After two NFL seasons, those questions remain. Murray has missed nine games, including six last season.
Perhaps that's why the Cowboys used a fifth-round pick on running back Joseph Randle in this year's draft.
Murray said he didn't take it personally and welcomes the competition. However, the Cowboys drafted Randle with the understanding that he'd replace Murray should he get hurt. And with the career span of NFL running backs continuing to shrink, it raises concerns about Murray's long-term future.
"It's part of the game," Murray said of his health between shots at the Cowboys golf tournament Wednesday. "It's one thing that they can talk about. I let my game speak for itself, and that's something that I can control. I rather play five games where I play hard, fast and physical and leave it all out there than 16 games soft.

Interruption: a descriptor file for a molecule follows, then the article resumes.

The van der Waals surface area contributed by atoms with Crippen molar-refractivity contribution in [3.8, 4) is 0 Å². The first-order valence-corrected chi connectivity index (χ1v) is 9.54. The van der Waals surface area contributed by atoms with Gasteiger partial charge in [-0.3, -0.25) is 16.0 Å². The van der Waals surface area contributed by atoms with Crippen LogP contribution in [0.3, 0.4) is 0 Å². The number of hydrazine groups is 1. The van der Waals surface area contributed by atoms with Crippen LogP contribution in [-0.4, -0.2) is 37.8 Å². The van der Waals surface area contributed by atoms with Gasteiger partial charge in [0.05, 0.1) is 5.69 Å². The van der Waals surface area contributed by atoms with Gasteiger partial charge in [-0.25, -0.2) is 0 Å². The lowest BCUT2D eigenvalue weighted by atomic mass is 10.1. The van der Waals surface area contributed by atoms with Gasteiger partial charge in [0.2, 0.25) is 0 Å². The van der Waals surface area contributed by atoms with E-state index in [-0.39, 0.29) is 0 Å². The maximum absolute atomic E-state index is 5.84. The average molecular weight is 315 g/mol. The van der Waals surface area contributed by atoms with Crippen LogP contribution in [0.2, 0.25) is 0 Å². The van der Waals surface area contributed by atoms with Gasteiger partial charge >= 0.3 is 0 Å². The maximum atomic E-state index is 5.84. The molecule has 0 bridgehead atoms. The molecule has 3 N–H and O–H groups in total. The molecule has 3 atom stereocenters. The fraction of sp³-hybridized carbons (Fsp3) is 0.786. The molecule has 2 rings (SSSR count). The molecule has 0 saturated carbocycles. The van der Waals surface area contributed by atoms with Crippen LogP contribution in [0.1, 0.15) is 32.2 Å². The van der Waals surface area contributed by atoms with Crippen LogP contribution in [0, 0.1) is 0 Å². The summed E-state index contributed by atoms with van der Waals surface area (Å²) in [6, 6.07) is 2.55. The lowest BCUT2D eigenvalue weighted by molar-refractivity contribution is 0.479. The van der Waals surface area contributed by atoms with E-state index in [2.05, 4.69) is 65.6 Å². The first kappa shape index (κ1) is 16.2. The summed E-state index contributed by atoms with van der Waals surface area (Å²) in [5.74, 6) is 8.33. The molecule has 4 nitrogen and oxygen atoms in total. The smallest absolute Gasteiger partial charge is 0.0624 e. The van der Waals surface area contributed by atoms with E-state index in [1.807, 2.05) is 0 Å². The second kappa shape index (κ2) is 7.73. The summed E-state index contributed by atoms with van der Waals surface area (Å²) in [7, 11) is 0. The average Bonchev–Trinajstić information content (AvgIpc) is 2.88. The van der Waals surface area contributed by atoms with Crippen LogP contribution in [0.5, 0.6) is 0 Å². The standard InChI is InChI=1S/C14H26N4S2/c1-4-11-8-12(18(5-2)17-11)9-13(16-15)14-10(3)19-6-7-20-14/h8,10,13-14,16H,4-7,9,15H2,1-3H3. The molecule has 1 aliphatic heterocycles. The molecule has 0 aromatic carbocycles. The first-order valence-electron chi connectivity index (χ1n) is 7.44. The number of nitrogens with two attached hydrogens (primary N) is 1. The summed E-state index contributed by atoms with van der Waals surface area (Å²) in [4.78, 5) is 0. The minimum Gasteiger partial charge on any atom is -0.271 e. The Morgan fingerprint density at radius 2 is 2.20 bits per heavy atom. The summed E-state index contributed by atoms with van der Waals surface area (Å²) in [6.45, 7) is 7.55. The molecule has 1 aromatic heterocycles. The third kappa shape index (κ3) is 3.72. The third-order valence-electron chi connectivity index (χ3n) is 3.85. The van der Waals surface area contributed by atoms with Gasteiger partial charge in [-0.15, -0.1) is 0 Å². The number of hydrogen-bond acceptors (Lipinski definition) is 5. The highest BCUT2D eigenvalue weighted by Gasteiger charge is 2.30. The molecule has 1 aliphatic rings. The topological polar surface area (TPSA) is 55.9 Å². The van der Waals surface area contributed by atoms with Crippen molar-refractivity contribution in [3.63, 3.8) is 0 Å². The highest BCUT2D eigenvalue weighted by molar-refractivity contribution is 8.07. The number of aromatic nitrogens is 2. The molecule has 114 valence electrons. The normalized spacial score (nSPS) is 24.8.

"I'm going to continue to play hard and do what I have to do. That's the one thing that I can control. It's not that I'm not doing what I'm supposed to be doing, it's ... hey, it is what it is. It happens."
Murray said he's making subtle changes to his offseason workouts to help prolong his NFL career. He suffered a fractured ankle toward the end of the 2011 season and a sprained foot last season.
"I would just say they're freak occurrences," Murray said of his injuries. "Sometimes I might be working too hard at times and sometimes I have to take a step back and do less, but still do a little bit. I tend to work myself too hard, whether I'm with the Cowboys or at night (when) I might do stuff -- riding the bike or running hills, things like that. I have to take a step back and really focus on longevity. I'm not doing anything too different as far as taking a step back."